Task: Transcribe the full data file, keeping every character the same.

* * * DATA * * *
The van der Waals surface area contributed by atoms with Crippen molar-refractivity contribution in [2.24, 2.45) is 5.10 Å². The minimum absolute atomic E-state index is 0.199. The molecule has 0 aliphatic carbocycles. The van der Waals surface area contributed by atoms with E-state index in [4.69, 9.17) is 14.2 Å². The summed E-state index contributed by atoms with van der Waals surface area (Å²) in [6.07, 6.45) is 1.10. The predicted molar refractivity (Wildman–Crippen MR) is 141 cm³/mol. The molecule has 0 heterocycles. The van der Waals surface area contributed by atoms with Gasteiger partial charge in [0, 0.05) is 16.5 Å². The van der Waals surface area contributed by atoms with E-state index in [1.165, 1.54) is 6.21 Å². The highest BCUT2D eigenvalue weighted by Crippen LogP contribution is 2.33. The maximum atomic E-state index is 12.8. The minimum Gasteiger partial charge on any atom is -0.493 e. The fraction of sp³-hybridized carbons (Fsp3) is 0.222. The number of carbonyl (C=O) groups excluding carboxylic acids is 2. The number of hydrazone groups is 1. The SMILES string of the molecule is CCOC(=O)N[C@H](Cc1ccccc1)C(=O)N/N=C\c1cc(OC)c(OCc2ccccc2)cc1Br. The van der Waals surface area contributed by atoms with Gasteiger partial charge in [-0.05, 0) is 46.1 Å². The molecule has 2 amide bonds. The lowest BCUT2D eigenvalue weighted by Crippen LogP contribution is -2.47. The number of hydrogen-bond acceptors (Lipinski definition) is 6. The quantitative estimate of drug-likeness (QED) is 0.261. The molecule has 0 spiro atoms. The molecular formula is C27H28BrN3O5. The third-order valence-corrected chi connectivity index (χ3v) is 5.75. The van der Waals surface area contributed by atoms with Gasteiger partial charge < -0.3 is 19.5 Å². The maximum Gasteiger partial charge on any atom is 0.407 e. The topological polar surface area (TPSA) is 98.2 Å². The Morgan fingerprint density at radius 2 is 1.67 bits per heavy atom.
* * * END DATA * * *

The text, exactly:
The van der Waals surface area contributed by atoms with Crippen molar-refractivity contribution in [2.24, 2.45) is 5.10 Å². The minimum absolute atomic E-state index is 0.199. The molecule has 0 aliphatic carbocycles. The van der Waals surface area contributed by atoms with E-state index in [4.69, 9.17) is 14.2 Å². The summed E-state index contributed by atoms with van der Waals surface area (Å²) in [6.07, 6.45) is 1.10. The predicted molar refractivity (Wildman–Crippen MR) is 141 cm³/mol. The molecule has 0 heterocycles. The van der Waals surface area contributed by atoms with Gasteiger partial charge in [0, 0.05) is 16.5 Å². The van der Waals surface area contributed by atoms with E-state index in [1.165, 1.54) is 6.21 Å². The highest BCUT2D eigenvalue weighted by Crippen LogP contribution is 2.33. The maximum atomic E-state index is 12.8. The minimum Gasteiger partial charge on any atom is -0.493 e. The fraction of sp³-hybridized carbons (Fsp3) is 0.222. The number of carbonyl (C=O) groups excluding carboxylic acids is 2. The number of hydrazone groups is 1. The SMILES string of the molecule is CCOC(=O)N[C@H](Cc1ccccc1)C(=O)N/N=C\c1cc(OC)c(OCc2ccccc2)cc1Br. The van der Waals surface area contributed by atoms with Gasteiger partial charge in [-0.05, 0) is 46.1 Å². The molecule has 2 amide bonds. The lowest BCUT2D eigenvalue weighted by Crippen LogP contribution is -2.47. The number of hydrogen-bond acceptors (Lipinski definition) is 6. The quantitative estimate of drug-likeness (QED) is 0.261. The molecule has 0 spiro atoms. The molecular formula is C27H28BrN3O5. The third-order valence-corrected chi connectivity index (χ3v) is 5.75. The van der Waals surface area contributed by atoms with Gasteiger partial charge < -0.3 is 19.5 Å². The maximum Gasteiger partial charge on any atom is 0.407 e. The topological polar surface area (TPSA) is 98.2 Å². The Morgan fingerprint density at radius 2 is 1.67 bits per heavy atom.